Abstract: A fundamental property of cells is that they make decisions adapted to their internal state and surrounding. This context-aware behavior requires the processing of large amounts of information, but it is unclear how cells can reliably achieve this using heterogeneous signaling responses. To study the information processing capacity of human epithelial cells, we here apply epidermal growth factor stimulation, combined with multiplexed quantification of signaling responses and multiple markers of the cellular state across multiple spatial scales. We find that signaling nodes in a network display adaptive information processing, which leads to heterogeneous growth factor responses and enables nodes to capture partially non-redundant information about the cellular state. Collectively, as a multimodal percept, this provides individual cells with a large amount of information to accurately place growth factor concentration within the context of their cellular state and make cellular state-dependent decisions. We propose that heterogeneity and complexity in signaling networks have co-evolved to enable specific and context-aware cellular decision making in a multicellular setting.

Bio: Lucas Pelkmans studied Medical Biology at the University of Utrecht (The Netherlands) and did his PhD in Biochemistry at the ETH Zurich (Switzerland). He was then a postdoctoral fellow at the Max Planck Institute of Molecular Cell Biology and Genetics in Dresden (Germany). At the age of 29, he became assistant professor at the Institute of Molecular Systems Biology of the ETH Zurich. He was elected the Ernst Hadorn-endowed Chair at the University of Zurich 5 years later in the Department of Molecular Life Sciences, where he is currently a full professor. Lucas Pelkmans was chairman of the Scientific Executive Board of SystemsX.ch from 2013-2018 and was elected as a member of the European Molecular Biology Organisation (EMBO) in 2015. Lucas Pelkmans is an inventor on several patents in the area of image-based systems biology and is a co-founder of the biotech company 3V-Biosciences (now Sagimet Biosciences). He received the ETH medal for best PhD thesis, won the European Young Investigator Award, and received an ERC junior, consolidator, and advanced grant.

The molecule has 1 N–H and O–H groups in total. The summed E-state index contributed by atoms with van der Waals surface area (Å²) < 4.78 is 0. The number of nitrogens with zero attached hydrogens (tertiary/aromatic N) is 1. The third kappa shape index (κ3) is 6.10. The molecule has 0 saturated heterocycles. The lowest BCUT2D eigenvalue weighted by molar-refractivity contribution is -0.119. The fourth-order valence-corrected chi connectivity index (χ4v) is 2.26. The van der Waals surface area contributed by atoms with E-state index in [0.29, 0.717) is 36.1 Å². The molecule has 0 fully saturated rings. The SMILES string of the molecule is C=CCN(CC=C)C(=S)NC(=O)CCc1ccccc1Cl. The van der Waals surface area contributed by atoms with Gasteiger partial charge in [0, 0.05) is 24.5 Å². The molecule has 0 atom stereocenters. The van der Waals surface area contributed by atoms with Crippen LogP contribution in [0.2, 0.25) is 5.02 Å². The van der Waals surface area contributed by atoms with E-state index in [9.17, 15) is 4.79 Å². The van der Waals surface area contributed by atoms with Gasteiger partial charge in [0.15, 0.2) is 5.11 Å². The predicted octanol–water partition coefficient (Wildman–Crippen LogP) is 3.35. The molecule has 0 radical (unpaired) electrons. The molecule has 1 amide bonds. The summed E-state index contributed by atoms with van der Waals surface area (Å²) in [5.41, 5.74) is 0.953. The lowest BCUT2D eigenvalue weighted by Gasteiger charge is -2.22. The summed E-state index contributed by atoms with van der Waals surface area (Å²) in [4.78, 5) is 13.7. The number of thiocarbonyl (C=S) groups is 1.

Sabine Petry, Ph.D.| Princeton University

Talk Title: "How to make microtubules and build the cytoskeleton"
Abstract: How does a cell construct its microtubule cytoskeleton? According to Feynman’s principle “what I cannot create, I do not understand”, my lab pursues this question by building the chromosome segregation machinery from scratch. I will first tell you how the microtubule framework is generated in a cell. Upon deciphering the function of the most important microtubule accessory proteins, I will present how we use those building blocks to reconstitute a spindle substructure in vitro and determine its building plan. Finally, I will outline how we combine spindle substructures like pieces of a puzzle to assemble and thereby understand a functioning spindle that segregates chromosomes.
By studying how the MT cytoskeleton is built, I hope to help explain how hundreds of proteins can self-assemble on the nm scale into a complex molecular machine 1000-fold larger than its constituents, a challenge for the biochemistry of the 21st century.

Bio: Prof. Sabine Petry is originally from Germany and played professional basketball while finishing High School. Sabine then studied Biochemistry at the Goethe University and the Max Planck Institute of Biophysics in Frankfurt, where she became interested in structural biology. She performed her thesis research with Dr. Venki Ramakrishnan (Nobel Prize Chemistry) at the MRC Laboratory of Molecular Biology (UK). During her Ph.D., she solved crystal structures of classical translation factors bound to the entire ribosome, work that helped increase our knowledge of how translation factors drive protein synthesis in the ribosome.
In 2008 Sabine joined the laboratory of Ron Vale (Lasker and Gairdner Awards) at UCSF as a postdoctoral HHMI Fellow of the Life Science Research Foundation, where she pursued the study of a less understood and larger molecular entity, the mitotic spindle. Her research focused on understanding how microtubule nucleation is regulated in the mitotic spindle, which is poorly understood. It led to the discovery of a new microtubule nucleation mechanism, in which microtubules arise by nucleation from existing microtubules. Microtubule branching helps explain many unresolved aspects of how the mitotic spindle is assembled, and raises new questions about its role in building the microtubule cytoskeleton of the cell.
Since 2013, Sabine has been an Assistant Professor in the Department of Molecular Biology, and is Associated Faculty of the Departments of Chemical and Biological Engineering, as well as Chemistry. In her lab, she is tackling how the microtubule cytoskeleton builds cellular structures by combining single molecule imaging and cell biological methods with high-resolution structural techniques. Sabine has been recognized with the NIH Pathway to Independence Award, the Kimmel Scholar Award for Cancer Research, the Packard Award for Science and Engineering, and the NIH New Innovator Award. She is also a Pew Fellow of the Biomedical Sciences.
In 2019, she received the Women in Cell Biology Junior Award for Excellence in Research by the American Society of Cell Biology.

 


Johannes Schöeneberg, Ph.D. | University of California San Diego

Talk Title: Coming Soon
Abstract: Coming Soon